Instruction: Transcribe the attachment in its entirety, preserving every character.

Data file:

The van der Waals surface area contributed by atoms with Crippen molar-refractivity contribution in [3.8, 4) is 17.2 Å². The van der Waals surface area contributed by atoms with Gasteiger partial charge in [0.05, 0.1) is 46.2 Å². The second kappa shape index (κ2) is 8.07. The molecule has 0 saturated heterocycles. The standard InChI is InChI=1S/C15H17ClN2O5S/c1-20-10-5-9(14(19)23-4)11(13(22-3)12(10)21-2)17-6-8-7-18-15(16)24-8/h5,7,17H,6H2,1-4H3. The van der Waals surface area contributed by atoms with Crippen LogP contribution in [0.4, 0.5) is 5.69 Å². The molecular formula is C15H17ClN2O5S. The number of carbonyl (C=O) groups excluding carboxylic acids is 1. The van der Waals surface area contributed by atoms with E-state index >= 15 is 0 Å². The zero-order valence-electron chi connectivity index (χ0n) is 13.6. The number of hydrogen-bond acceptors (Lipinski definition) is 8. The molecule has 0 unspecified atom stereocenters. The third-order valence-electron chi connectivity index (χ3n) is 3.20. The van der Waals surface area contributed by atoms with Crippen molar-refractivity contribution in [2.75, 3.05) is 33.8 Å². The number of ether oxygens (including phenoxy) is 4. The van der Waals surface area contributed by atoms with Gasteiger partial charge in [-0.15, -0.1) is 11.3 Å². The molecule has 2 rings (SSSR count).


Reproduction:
The van der Waals surface area contributed by atoms with Crippen molar-refractivity contribution in [3.8, 4) is 17.2 Å². The van der Waals surface area contributed by atoms with Gasteiger partial charge in [0.05, 0.1) is 46.2 Å². The second kappa shape index (κ2) is 8.07. The molecule has 0 saturated heterocycles. The standard InChI is InChI=1S/C15H17ClN2O5S/c1-20-10-5-9(14(19)23-4)11(13(22-3)12(10)21-2)17-6-8-7-18-15(16)24-8/h5,7,17H,6H2,1-4H3. The van der Waals surface area contributed by atoms with Crippen LogP contribution in [0.4, 0.5) is 5.69 Å². The molecular formula is C15H17ClN2O5S. The number of carbonyl (C=O) groups excluding carboxylic acids is 1. The van der Waals surface area contributed by atoms with E-state index >= 15 is 0 Å². The zero-order valence-electron chi connectivity index (χ0n) is 13.6. The number of hydrogen-bond acceptors (Lipinski definition) is 8. The molecule has 0 unspecified atom stereocenters. The third-order valence-electron chi connectivity index (χ3n) is 3.20. The van der Waals surface area contributed by atoms with Crippen molar-refractivity contribution in [2.75, 3.05) is 33.8 Å². The number of ether oxygens (including phenoxy) is 4. The van der Waals surface area contributed by atoms with Gasteiger partial charge in [-0.15, -0.1) is 11.3 Å². The molecule has 2 rings (SSSR count).